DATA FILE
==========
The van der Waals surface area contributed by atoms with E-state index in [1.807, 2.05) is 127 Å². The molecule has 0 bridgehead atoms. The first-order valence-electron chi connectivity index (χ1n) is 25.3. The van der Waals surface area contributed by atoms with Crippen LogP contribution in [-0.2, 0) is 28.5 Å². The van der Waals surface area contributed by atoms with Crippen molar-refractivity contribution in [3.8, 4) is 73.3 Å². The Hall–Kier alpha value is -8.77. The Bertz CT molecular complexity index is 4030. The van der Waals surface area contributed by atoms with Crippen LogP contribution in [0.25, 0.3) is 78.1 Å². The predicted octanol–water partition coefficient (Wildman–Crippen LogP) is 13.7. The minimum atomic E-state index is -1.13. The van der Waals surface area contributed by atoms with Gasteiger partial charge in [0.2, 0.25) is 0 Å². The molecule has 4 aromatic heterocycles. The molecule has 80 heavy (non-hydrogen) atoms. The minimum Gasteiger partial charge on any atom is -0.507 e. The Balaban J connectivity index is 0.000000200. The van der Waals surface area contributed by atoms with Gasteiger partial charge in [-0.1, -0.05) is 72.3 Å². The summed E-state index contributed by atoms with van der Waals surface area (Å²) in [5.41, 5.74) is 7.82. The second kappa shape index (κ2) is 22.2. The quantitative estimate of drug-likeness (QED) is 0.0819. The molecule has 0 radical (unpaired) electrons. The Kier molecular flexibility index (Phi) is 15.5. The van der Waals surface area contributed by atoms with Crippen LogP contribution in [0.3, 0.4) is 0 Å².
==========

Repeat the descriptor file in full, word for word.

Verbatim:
The van der Waals surface area contributed by atoms with E-state index in [1.807, 2.05) is 127 Å². The molecule has 0 bridgehead atoms. The first-order valence-electron chi connectivity index (χ1n) is 25.3. The van der Waals surface area contributed by atoms with Crippen LogP contribution in [-0.2, 0) is 28.5 Å². The van der Waals surface area contributed by atoms with Crippen molar-refractivity contribution in [3.8, 4) is 73.3 Å². The Hall–Kier alpha value is -8.77. The Bertz CT molecular complexity index is 4030. The van der Waals surface area contributed by atoms with Crippen LogP contribution in [0.25, 0.3) is 78.1 Å². The predicted octanol–water partition coefficient (Wildman–Crippen LogP) is 13.7. The minimum atomic E-state index is -1.13. The van der Waals surface area contributed by atoms with Gasteiger partial charge in [0.2, 0.25) is 0 Å². The molecule has 4 aromatic heterocycles. The molecule has 80 heavy (non-hydrogen) atoms. The minimum Gasteiger partial charge on any atom is -0.507 e. The Balaban J connectivity index is 0.000000200. The van der Waals surface area contributed by atoms with Gasteiger partial charge in [-0.1, -0.05) is 72.3 Å². The summed E-state index contributed by atoms with van der Waals surface area (Å²) in [5.41, 5.74) is 7.82. The second kappa shape index (κ2) is 22.2. The quantitative estimate of drug-likeness (QED) is 0.0819. The molecule has 0 radical (unpaired) electrons. The Kier molecular flexibility index (Phi) is 15.5. The van der Waals surface area contributed by atoms with Crippen LogP contribution in [0.3, 0.4) is 0 Å².